I see myself.

Her answer must have impressed Kikyou, considering the miko had agreed to help gather the shards and perhaps fight on their side and possibly have lots of sugar once she was... alive again.


-no more exams!

Ever again!

Absentmindedly, Kagome continued down the burgeoning path, her feet brushing against soft summer blossoms.

And maybe...

...just maybe...

...she'd find a way... eventually... to-to visit her family.

Because she hadn't said goodbye-not properly, at least-to any of them. Grandpa was probably still sitting there at his rickety table, dazed and wondering why he couldn't have a normal granddaughter. Souta had... most likely forgotten all about her within an hour, obsessing over his sphere grids and weapon upgrades and zombies.

No, she thought with a smile.

Souta was missing her. Like she missed him.

And mama.

And Kazuo.

Kagome shook her head firmly.

No. Happy, remember? Happy and-

She gave a soft whine.

A pebble had snuck into her shoe, obviously intent on ruining her happy happy mood.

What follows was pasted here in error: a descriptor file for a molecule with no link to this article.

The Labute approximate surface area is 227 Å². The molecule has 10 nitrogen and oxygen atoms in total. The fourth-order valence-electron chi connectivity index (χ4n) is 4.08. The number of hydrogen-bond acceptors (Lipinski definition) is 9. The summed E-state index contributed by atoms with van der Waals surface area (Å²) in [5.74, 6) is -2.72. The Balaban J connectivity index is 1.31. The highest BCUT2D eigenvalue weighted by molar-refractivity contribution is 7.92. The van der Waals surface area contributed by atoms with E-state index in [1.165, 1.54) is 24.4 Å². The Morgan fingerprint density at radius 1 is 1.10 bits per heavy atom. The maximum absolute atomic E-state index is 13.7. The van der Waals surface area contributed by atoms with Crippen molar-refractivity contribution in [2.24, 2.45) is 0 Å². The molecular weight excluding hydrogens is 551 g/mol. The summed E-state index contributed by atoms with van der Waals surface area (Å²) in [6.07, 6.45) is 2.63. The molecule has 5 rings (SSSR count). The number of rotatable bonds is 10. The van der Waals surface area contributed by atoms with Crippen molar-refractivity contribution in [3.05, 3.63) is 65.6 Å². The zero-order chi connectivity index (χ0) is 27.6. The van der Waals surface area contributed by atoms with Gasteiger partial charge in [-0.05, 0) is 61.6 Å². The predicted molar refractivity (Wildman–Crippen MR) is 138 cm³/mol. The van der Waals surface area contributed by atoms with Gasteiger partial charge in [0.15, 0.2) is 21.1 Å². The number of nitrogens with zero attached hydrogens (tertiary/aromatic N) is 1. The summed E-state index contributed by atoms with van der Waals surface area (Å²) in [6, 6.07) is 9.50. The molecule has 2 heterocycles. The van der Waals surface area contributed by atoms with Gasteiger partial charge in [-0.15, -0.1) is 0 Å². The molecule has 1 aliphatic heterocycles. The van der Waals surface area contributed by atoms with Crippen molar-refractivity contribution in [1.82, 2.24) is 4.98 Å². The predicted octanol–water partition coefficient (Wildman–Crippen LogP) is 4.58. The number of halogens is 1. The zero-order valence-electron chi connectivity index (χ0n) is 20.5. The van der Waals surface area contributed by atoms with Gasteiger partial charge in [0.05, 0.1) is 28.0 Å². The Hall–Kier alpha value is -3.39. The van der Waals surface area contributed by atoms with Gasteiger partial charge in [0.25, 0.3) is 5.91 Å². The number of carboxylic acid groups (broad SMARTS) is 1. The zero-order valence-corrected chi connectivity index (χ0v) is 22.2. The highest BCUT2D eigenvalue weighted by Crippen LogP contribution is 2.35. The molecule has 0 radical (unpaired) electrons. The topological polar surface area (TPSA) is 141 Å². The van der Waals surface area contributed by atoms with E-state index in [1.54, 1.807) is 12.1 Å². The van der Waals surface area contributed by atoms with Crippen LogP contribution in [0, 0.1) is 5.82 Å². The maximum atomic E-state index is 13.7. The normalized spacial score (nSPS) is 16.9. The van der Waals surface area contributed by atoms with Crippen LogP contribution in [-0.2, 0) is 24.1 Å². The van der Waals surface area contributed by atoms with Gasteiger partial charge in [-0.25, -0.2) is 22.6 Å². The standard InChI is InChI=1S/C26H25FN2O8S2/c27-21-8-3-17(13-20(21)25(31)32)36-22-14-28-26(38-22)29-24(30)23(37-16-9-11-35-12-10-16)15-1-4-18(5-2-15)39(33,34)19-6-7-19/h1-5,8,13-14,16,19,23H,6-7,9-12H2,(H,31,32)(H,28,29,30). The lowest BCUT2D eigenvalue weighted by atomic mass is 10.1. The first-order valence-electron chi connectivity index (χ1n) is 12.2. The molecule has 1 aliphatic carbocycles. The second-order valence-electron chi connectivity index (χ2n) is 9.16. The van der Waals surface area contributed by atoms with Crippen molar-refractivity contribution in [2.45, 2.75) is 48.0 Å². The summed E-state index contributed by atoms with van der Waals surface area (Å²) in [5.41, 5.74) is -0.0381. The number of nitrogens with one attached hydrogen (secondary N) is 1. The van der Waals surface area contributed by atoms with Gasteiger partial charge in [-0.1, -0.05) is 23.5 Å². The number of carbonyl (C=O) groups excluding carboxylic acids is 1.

Kagome leaned against a tree, staring at the small field of dandelions ahead, and untied her shoelace, devising a flawless strategy befitting a genius as profound as hers.

Objective One: Get rid of annoying pebble!

Objective Two: Find Sesshoumaru-sama.

Kagome paused thoughtfully, the soft grass beneath her feet fading into dusty gravel.

She wondered. She wondered how exactly the Tensaiga worked. Did it repair tissue, and if so, how? Did it always need a body or could it slice through worlds and time and bring back the soul? Did it reverse brain damage from oxygen deprivation, did it restore blood cells, did it... okay, shut up.


Everything in Sengoku Jidai was magic.

And the Tensaiga was certainly a legendary weapon; a part of this Sengoku Jidai-it was magic and everything was possible.

Except maybe electricity.

And as she retied her shoelace, Kagome giggled, pressing her face against the warm texture of her sleeve.

And Shippou.

She wondered what he would think, or, more importantly, say, once his pocky-induced, diabetic coma wore off. Because... she'd have to ply him with a maniacal amount of sugar before he accepted the fact that he couldn't-couldn't... um...

'You'll have to tell Shippou to reconsider his sleeping schedule, Kagome,' Miroku had murmured to her last night.

'Eh?' she'd replied so very eloquently, trying to fend him off.

'You wouldn't want him to... stumble across a horribly inappropriate scene, would you?'

And Kagome had giggled and disappeared under the comforter with a delighted little blush, offering a muffled, 'Good thing we'll never... do... this again, then.'

'Ah. Me and my foolish questions-' he'd grinned, diving under the coverlet and trailing tiny kisses up her arm.